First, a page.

Preface: SlowMist has released the 2023 Blockchain Security and Anti-Money Laundering Annual Report. We hope that this report provides readers with valuable information, assisting professionals and users in gaining a more comprehensive understanding of the current state of blockchain security and solutions. We aim to contribute to the security of the blockchain ecosystem through this effort.
Due to space constraints, only the key findings from the analysis report are listed here. The complete content can be downloaded via the link.
2023 has been a revitalizing and tumultuous year for the blockchain industry. Against this backdrop, this report reviews key regulatory compliance policies and dynamics in the blockchain industry in 2023, summarizes blockchain security incidents and the anti-money laundering landscape, provides statistics on some money laundering tools, and offers detailed analyses of typical security incidents and phishing scams. The report also presents preventive measures and recommendations. Additionally, we have invited Web3 anti-fraud platform Scam Sniffer to contribute content on the phishing group Wallet Drainers. Simultaneously, we have analyzed and tallied money laundering techniques and profits of the hacking group Lazarus Group.
According to the SlowMist Hacked blockchain incident archive, there were a total of 464 security incidents in 2023, resulting in losses of up to $2.486 billion. This represents a 34.2% decrease in losses compared to 2022, which had 303 incidents with approximately $3.777 billion in losses.
Overview of Blockchain Security Incidents
Looking at the project types, Decentralized Finance (DeFi) remains the most frequently attacked sector. In 2023, there were 282 DeFi security incidents, accounting for 60.77% of the total number of incidents. The losses from these incidents amounted to $773 million. Compared to 2022, which had 183 incidents with losses around $2.075 billion, there was a 62.73% decrease in losses year-over-year.
From an ecosystem perspective, Ethereum experienced the highest losses, amounting to $487 million. This was followed by Polygon, with losses reaching $123 million.
Looking at the causes of incidents, the most common were exit scams, totaling 110 cases with losses of about $83 million. The next most frequent cause was account compromise.
Top 10 Major Security Breaches of 2023
This section highlights the top 10 security attack incidents with the highest losses in 2023. Details can be found in the PDF content at the end of the document.
Rug Pull Scams
According to statistics from the SlowMist Hacked blockchain incident archive, there were as many as 117 rug pull incidents in 2023, with losses exceeding $83 million. The Base ecosystem suffered the highest losses, amounting to $32.5 million. This was followed by the BSC ecosystem, with losses of $23.05 million.
Rug pull is a type of scam typically orchestrated by project developers themselves, occurring in various ways. For instance, the developers might provide initial liquidity, inflate the price, and then withdraw the liquidity. Alternatively, they may create a cryptocurrency project, attract crypto investors through various marketing tactics, and then suddenly abscond with the invested funds, selling off crypto assets and disappearing without a trace. Another method involves launching a website, attracting hundreds of thousands in deposits, and then shutting down. Or, the developers might leave backdoor codes in the project. Regardless of the method, any form of rug pull results in financial losses for investors.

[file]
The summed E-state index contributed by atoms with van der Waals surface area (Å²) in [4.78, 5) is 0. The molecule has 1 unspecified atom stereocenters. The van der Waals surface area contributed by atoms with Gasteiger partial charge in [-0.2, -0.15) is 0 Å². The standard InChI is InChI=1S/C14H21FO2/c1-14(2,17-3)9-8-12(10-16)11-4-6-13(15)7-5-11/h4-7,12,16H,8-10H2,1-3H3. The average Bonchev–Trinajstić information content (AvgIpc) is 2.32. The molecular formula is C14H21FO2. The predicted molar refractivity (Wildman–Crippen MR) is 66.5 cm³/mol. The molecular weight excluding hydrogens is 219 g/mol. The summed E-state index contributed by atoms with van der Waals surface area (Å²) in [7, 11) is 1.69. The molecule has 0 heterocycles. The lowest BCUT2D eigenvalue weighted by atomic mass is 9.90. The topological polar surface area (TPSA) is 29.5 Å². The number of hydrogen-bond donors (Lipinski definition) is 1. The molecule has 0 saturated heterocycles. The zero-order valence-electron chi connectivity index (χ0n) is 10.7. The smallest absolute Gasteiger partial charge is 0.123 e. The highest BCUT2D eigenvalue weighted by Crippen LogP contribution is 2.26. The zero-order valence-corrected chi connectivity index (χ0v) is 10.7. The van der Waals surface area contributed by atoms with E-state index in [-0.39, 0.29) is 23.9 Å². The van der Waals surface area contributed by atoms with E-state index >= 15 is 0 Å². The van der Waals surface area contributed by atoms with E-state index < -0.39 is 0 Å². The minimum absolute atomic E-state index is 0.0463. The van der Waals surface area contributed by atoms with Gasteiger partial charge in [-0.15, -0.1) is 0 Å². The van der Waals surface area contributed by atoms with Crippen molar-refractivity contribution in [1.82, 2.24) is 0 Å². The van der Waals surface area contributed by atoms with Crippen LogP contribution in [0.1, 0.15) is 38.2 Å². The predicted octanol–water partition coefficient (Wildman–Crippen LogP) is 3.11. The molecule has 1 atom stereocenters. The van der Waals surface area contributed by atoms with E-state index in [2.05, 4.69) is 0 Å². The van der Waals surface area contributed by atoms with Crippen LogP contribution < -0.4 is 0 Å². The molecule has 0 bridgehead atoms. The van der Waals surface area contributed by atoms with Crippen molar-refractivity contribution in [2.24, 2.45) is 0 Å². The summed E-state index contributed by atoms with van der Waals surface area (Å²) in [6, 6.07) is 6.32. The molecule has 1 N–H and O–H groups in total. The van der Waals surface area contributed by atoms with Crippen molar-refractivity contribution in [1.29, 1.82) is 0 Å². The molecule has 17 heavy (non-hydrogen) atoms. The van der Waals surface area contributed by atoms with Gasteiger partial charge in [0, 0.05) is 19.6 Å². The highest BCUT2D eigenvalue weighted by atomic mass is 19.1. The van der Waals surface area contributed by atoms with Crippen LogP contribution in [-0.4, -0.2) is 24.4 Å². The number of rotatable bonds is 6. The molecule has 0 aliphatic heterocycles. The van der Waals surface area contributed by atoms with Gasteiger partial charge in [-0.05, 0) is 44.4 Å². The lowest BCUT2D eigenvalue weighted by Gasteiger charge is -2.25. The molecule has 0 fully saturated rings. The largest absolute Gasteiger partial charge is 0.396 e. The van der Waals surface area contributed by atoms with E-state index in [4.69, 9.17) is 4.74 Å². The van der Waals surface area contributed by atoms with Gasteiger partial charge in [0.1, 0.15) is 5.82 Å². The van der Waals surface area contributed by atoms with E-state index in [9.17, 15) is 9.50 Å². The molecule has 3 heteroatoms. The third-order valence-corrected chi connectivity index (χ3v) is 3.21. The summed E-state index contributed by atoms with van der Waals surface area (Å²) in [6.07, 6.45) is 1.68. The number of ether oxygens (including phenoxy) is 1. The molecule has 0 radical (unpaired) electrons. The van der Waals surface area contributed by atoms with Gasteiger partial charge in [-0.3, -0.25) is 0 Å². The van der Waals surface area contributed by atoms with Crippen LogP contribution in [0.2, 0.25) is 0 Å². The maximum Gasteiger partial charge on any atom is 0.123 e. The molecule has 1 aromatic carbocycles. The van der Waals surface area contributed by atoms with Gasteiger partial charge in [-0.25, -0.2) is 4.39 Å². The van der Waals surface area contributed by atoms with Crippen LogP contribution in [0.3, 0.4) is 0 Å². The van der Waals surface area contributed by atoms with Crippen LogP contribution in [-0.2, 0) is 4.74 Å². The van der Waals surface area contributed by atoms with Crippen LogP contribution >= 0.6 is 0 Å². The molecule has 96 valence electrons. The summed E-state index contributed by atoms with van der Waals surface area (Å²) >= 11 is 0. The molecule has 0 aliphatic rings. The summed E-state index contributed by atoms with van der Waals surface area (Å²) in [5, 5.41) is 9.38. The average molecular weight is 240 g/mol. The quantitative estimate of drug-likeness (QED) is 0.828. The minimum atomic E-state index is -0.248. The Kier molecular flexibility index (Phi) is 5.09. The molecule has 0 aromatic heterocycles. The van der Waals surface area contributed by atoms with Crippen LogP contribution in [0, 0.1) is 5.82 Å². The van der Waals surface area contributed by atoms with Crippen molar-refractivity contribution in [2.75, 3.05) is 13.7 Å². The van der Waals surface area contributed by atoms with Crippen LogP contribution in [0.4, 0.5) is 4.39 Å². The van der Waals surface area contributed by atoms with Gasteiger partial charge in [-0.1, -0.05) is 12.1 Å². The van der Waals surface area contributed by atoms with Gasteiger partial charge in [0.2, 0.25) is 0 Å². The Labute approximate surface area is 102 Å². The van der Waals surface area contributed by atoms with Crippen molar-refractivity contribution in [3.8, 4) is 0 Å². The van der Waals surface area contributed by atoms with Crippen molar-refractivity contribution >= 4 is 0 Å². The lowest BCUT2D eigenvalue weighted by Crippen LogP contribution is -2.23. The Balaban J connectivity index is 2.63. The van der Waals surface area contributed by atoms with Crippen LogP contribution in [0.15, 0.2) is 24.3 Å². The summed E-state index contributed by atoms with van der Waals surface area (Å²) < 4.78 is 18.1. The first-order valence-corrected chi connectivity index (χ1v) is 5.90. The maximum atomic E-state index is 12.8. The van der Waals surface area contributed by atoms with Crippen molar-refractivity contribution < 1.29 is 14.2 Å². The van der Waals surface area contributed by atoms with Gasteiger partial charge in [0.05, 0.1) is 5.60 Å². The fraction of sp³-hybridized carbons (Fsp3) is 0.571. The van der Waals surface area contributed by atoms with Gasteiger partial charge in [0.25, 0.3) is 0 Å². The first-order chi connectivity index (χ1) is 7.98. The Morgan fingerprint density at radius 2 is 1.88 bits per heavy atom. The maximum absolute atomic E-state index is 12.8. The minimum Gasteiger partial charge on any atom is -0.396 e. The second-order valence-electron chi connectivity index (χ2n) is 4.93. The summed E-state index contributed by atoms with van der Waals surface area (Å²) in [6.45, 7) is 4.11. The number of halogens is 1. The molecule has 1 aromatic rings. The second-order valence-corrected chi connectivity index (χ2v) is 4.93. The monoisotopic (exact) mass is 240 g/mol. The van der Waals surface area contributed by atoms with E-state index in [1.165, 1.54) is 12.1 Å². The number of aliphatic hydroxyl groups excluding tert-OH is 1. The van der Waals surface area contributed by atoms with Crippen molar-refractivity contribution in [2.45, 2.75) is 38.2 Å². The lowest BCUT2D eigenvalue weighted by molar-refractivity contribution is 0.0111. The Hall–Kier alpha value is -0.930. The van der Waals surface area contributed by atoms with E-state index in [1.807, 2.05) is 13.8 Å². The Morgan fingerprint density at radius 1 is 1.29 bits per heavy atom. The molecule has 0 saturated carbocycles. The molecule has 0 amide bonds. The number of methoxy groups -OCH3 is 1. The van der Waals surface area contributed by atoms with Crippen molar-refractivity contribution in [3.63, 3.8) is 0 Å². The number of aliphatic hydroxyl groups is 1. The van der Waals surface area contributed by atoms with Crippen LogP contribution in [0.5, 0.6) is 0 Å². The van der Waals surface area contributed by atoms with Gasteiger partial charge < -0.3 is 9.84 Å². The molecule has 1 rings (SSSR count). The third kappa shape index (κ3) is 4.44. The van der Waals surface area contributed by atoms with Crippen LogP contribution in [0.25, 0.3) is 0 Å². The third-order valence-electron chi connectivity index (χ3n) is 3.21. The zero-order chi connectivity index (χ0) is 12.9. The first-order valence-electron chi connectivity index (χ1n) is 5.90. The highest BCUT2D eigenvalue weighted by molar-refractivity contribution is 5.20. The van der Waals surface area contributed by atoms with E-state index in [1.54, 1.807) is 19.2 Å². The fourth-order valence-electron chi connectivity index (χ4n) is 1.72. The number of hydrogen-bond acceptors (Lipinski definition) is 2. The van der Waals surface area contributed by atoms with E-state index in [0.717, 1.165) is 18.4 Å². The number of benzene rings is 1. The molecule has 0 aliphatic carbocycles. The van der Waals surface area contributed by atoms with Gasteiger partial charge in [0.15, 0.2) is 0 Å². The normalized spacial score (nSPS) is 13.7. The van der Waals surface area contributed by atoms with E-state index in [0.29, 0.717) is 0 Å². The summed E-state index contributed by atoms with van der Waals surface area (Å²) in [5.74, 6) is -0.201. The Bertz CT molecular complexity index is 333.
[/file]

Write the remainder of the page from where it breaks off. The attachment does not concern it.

Here we introduce an extremely covert RugPull case caused by a contract storage issue: Despite no records of token issuance, malicious users used a large number of unrecorded newly issued tokens to drain funds from the pool.
In recent years, the cryptocurrency market has increasingly become a frequent hunting ground for scammers. They often use tactics such as impersonating celebrities with fake accounts, romance scams (also known as ‘pig butchering’), promoting fake trading platforms, and Ponzi schemes to deceive their victims. With the advancement of technology, scammers are also employing artificial intelligence software to make their schemes more convincing. This section will introduce a cryptocurrency scam known as the JPEX incident. The JPEX incident is a major cryptocurrency scam that primarily occurred in Hong Kong. According to reports, the collapse of JPEX could become the largest financial fraud case in Hong Kong’s history.
This section highlights some of the phishing/scam techniques disclosed in 2023.
Anti-Money Laundering(AML) Trends
This section is divided into four parts: AML and Regulatory Dynamics, Anti-Money Laundering in Security Incidents, Profile and Activities of Hacker Groups, Money Laundering Tools.
AML and Regulatory Dynamics
In 2023, the world of cryptocurrencies continued to experience turmoil. During the previous crypto bull market, every move by industry giants SBF and CZ seemed to have a profound impact on the market. However, in November, a federal jury found SBF guilty on charges of fraud and conspiracy related to the collapse of FTX. Just weeks later, Binance accepted criminal charges and paid a fine of $4.3 billion, with CZ agreeing to relinquish control over Binance. As the crypto asset industry oscillates between a turbulent “crypto winter” and a bear market, governments and international organizations are adopting a more cautious approach. Regulatory policies concerning cryptocurrencies are still being progressively developed across various countries. Specific policies and law enforcement actions can be found in the PDF at the end of the document.
Anti-Money Laundering in Security Incidents
Frozen Funds Data
With substantial support from partners in the InMist Intelligence Network, SlowMist successfully assisted clients, partners, and publicly hacked entities in freezing over $12.5 million in funds in the year 2023.